Format

Send to

Choose Destination
Korean J Radiol. 2012 Nov-Dec;13(6):771-5. doi: 10.3348/kjr.2012.13.6.771. Epub 2012 Oct 12.

Trends of CT use in the pediatric emergency department in a tertiary academic hospital of Korea during 2001-2010.

Author information

1
Department of Radiology, Gachon University Gil Hospital, Incheon 405-760, Korea.

Abstract

OBJECTIVE:

We wanted to assess the trends of computed tomography (CT) examinations in a pediatric emergency department (ED).

MATERIALS AND METHODS:

We searched the medical database to identify the pediatric patients who had visited the ED, and the number of CTs conducted from January 2001 to December 2010. We analyzed the types of CTs, according to the anatomic region, and the patients who underwent CT examinations for multiple regions. Data were stratified, according to the patient age (< 13 years and 13 ≤ ages < 18 years).

RESULTS:

The number of CTs performed per 1000 patients increased by 92% during the 10-year period (per 1000 patients, increased from 50.1 CTs in 2001 to 156.5 CTs in 2006, and then decreased to 96.0 CTs in 2010). Although head CTs were performed most often (74.6% of all CTs), facial bone CTs showed the largest rate of increase (3188%) per 1000 patients, followed by cervical CTs (642%), abdominal CTs (474%), miscellaneous CTs (236%), chest CTs (89%) and head CTs (39%). The number of patients who had CT examinations for multiple regions in the same day showed a similar pattern of increase, to that of overall CT examinations. Increase of CT utilization was more pronounced in adolescents than in pediatric patients younger than 13 years (189% vs. 59%).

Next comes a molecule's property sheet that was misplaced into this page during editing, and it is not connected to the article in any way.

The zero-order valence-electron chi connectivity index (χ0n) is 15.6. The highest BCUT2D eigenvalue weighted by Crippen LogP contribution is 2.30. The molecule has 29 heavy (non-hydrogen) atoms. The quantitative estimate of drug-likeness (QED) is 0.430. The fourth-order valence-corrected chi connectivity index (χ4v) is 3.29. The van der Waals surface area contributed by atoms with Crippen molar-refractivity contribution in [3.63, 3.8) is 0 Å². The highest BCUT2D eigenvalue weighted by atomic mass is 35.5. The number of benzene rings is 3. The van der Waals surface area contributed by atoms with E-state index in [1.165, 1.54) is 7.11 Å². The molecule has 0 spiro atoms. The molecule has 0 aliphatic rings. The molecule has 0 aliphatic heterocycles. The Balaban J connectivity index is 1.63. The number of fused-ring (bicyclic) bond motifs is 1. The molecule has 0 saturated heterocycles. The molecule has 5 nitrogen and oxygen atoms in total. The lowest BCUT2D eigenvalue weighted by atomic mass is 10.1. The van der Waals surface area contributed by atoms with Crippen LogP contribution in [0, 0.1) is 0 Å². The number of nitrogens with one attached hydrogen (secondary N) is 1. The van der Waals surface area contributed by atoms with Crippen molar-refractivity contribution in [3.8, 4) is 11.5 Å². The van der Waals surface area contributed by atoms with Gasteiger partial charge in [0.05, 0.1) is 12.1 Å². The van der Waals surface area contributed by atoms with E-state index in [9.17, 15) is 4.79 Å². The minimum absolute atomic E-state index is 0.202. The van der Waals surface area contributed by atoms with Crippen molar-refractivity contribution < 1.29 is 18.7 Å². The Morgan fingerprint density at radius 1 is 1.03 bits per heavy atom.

CONCLUSION:

The utilization of CTs increases from 2001 to 2006, and has declined since 2006. The increase of CTs is more pronounced in adolescents, and facial bone CTs prevail in increased number of examination followed by cervical CTs, abdominal CTs, miscellaneous CTs, chest CTs, and head CTs.

KEYWORDS:

Computed tomography; Emergency department; Pediatric; Utilization

PMID:
23118576
PMCID:
PMC3484298
DOI:
10.3348/kjr.2012.13.6.771
[Indexed for MEDLINE]
Free PMC Article

Supplemental Content

Full text links

Icon for The Korean Radiological Society Icon for PubMed Central
Loading ...
Support Center